The Wicked Will Rise Page 5

It’s not as good as being invisible, but, hey, it’s saved my ass on more than a couple of occasions. That’s sort of how it goes: my magic is strictly the in-case-of-emergency kind. In nonemergencies, I prefer to do things the normal way. Call me old-fashioned. It’s just easier.

But falling out of the sky from five thousand feet probably qualifies as an emergency, right? If Maude, Ollie, Ozma, and I were going to land without becoming pancakes served Oz style, it was going to take some serious witchcraft.

So as we plunged through the air, I just closed my eyes, tuned everything out, and concentrated, trying my best to ignore the fact that I probably had about fifteen seconds to get the job done. I couldn’t think about that.

Instead, I focused on the energy that was all around me. I tuned into its frequency and gathered it all up, channeling it through my body as the wind whipped fiercely past me.

Once, I’d seen Mombi do a spell where she reversed gravity, turning the whole world upside down and sending herself, along with her passengers, all shooting up into the sky. Like falling, but in the wrong direction. Or the right direction, depending on how you looked at it.

I wasn’t so sure I’d be able to pull off that trick, but I hoped that even my bargain basement version of Mombi’s designer magic would be good enough that my friends and I just might be able to walk away from this. Or at least crawl away. Or whatever.

And maybe because it was do-or-die or maybe it was something else, but for one of the first times ever, it came easily to me. I reached out with my mind and twisted the magic into something new; something that could help.

The first rule of magic is that it gets bored easily—it always wants to be something different from what it is. So I imagined it as an energy re-forming itself into a parachute flying at our backs. I imagined it catching its sail in the wind, imagined it opening up and carrying us. It was like drawing a picture with my mind, or like molding a sculpture out of soft, slippery clay.

When I opened my eyes again, we were still falling, but our descent was slowing by the second. Soon we were floating like feathers, gliding easily toward the earth.

It had worked.

I can’t say I wasn’t surprised.

“Someone’s been practicing her tricks,” Ollie said. There was a hint of suspicion in his voice, but mostly it was just relief.

“I guess I just got lucky,” I said. It was kind of a lie. It hadn’t felt like luck at all. It hadn’t felt like I had known what I was doing either. Somehow I had just done it. But how?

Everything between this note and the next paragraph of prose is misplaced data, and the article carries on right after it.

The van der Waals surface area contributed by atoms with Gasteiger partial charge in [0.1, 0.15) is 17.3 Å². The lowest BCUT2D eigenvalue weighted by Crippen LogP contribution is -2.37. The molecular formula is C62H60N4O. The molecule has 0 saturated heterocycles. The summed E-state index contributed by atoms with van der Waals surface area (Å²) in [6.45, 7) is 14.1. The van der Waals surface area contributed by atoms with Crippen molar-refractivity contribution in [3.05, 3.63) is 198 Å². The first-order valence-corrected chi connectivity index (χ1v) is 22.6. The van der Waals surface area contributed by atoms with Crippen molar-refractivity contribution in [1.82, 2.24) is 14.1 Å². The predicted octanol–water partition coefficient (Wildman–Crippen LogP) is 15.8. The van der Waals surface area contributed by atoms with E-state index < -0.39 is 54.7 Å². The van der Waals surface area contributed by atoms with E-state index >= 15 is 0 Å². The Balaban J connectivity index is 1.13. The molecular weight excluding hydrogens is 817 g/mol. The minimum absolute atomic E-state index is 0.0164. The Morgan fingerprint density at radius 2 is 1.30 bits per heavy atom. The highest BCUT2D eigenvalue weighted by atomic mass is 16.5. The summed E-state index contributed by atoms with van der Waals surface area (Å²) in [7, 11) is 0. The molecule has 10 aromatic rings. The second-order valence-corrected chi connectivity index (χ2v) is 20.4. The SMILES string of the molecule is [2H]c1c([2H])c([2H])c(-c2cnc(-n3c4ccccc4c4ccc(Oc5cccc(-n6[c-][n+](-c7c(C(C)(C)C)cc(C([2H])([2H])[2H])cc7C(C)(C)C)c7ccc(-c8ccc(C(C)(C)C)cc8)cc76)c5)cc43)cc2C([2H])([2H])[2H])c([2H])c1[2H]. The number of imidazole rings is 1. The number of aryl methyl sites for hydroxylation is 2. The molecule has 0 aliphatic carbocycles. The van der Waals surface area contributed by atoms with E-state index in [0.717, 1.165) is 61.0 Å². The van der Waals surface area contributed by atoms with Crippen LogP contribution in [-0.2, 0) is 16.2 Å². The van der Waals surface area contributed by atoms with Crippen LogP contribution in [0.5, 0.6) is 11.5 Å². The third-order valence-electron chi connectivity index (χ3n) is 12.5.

I tried to put my doubt aside. This wasn’t the time for me to be questioning myself. It had been a gentler landing than I’d been planning on, but I felt as exhilarated and exhausted from the feat I’d just accomplished as if I’d run a marathon.

I picked myself up, dusted off, and tried to collect myself. My body was aching, sore from the trip, and my mind raced as I sifted through everything that had just happened, knowing that I had to stay alert. I had a feeling that the rocs hadn’t attacked us by coincidence, which meant that, for now, we were still in danger.

And yet it was hard to be too worried when I saw where we had touched down: I was looking out over a sea of flowers, stretching far into the distance.

When I say a sea of flowers, I really mean that it was like an ocean, and not just because I couldn’t see the limit to it. I mean, that was one thing, sure. More importantly, though, was the fact that it was moving.

The blossoms were undulating like waves, building themselves up and rolling toward us, petals spraying everywhere as they crashed at our feet, petering out into a normal, grassy meadow. If this was an ocean, we were standing right at the shore.

“I’ve heard of the Sea of Blossoms,” Maude said. “I’ve heard of it but . . .”

Her voice trailed off as we all gazed out in something like amazement.

The Sea of Blossoms. It was beautiful. Not just beautiful: it was enchanted. Of everything I had seen since I had come to Oz, this felt the most like the magic that was supposed to be everywhere here. After our near escape from the flying monsters, I knew I should be on edge, but there was something so joyful about the way the flowers were rippling in the breeze that I felt my heart filling with hope.

But then I turned around and saw what was behind us, and I remembered something Nox had once told me: that even in the best of circumstances, every bit of brightness in Oz was balanced out by something dark.

Here was that darkness, right on cue: at our backs, the way was blocked by a thick, black jungle, with trees taller than I’d ever seen before, clustered together so closely that it was hard to see a way through. My body gave an involuntary shiver.

At least they didn’t have faces. Still, there was something dangerous about it. Something that said keep out.

“Is this where the monkeys live?” I asked, hoping the answer was no.

Ollie gave a rueful little laugh. “Not quite. The Queendom of the Wingless Ones is deep in the forest, high up in the trees. Flying would have been faster, but we still can make it there by nightfall, if we move quickly.”

“And if the Fighting Trees decide to let us pass,” Maude said darkly. “In the past, they have been friends to the monkeys, but nothing is certain these days. Things are changing quickly in Oz. The Sea of Blossoms was supposed to have dried up years ago. Ozma said the magic was returning. As foolish as she is, she is still deeply attuned to this land. I wonder if something your wicked friends did last night has awakened some of the magic Dorothy and Glinda have been stealing from it for all this time.”

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